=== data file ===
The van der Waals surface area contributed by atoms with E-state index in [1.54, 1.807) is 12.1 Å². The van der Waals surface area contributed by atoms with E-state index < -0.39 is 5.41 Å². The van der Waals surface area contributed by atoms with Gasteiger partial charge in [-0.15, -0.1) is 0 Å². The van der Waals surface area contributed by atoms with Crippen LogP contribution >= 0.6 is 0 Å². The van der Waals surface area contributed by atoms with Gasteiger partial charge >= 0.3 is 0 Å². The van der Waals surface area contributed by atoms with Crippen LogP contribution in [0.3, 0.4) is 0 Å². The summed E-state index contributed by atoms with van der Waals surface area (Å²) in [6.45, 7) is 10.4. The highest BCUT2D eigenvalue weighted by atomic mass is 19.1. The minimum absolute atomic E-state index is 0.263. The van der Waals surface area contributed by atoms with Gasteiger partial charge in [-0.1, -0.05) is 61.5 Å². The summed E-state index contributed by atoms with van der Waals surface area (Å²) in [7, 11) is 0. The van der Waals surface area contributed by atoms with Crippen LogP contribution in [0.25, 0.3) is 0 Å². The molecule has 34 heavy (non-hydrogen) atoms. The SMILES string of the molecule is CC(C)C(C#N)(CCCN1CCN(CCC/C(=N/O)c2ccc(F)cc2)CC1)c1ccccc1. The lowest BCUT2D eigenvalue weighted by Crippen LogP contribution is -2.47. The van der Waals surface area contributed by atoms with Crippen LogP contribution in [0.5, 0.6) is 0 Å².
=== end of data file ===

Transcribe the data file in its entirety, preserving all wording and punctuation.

The van der Waals surface area contributed by atoms with E-state index in [1.54, 1.807) is 12.1 Å². The van der Waals surface area contributed by atoms with E-state index < -0.39 is 5.41 Å². The van der Waals surface area contributed by atoms with Gasteiger partial charge in [-0.15, -0.1) is 0 Å². The van der Waals surface area contributed by atoms with Crippen LogP contribution >= 0.6 is 0 Å². The van der Waals surface area contributed by atoms with Gasteiger partial charge >= 0.3 is 0 Å². The van der Waals surface area contributed by atoms with Crippen LogP contribution in [0.3, 0.4) is 0 Å². The summed E-state index contributed by atoms with van der Waals surface area (Å²) in [6.45, 7) is 10.4. The highest BCUT2D eigenvalue weighted by atomic mass is 19.1. The minimum absolute atomic E-state index is 0.263. The van der Waals surface area contributed by atoms with Gasteiger partial charge in [-0.1, -0.05) is 61.5 Å². The summed E-state index contributed by atoms with van der Waals surface area (Å²) in [7, 11) is 0. The van der Waals surface area contributed by atoms with Crippen LogP contribution in [0.25, 0.3) is 0 Å². The molecule has 34 heavy (non-hydrogen) atoms. The SMILES string of the molecule is CC(C)C(C#N)(CCCN1CCN(CCC/C(=N/O)c2ccc(F)cc2)CC1)c1ccccc1. The lowest BCUT2D eigenvalue weighted by Crippen LogP contribution is -2.47. The van der Waals surface area contributed by atoms with Crippen LogP contribution in [0.5, 0.6) is 0 Å².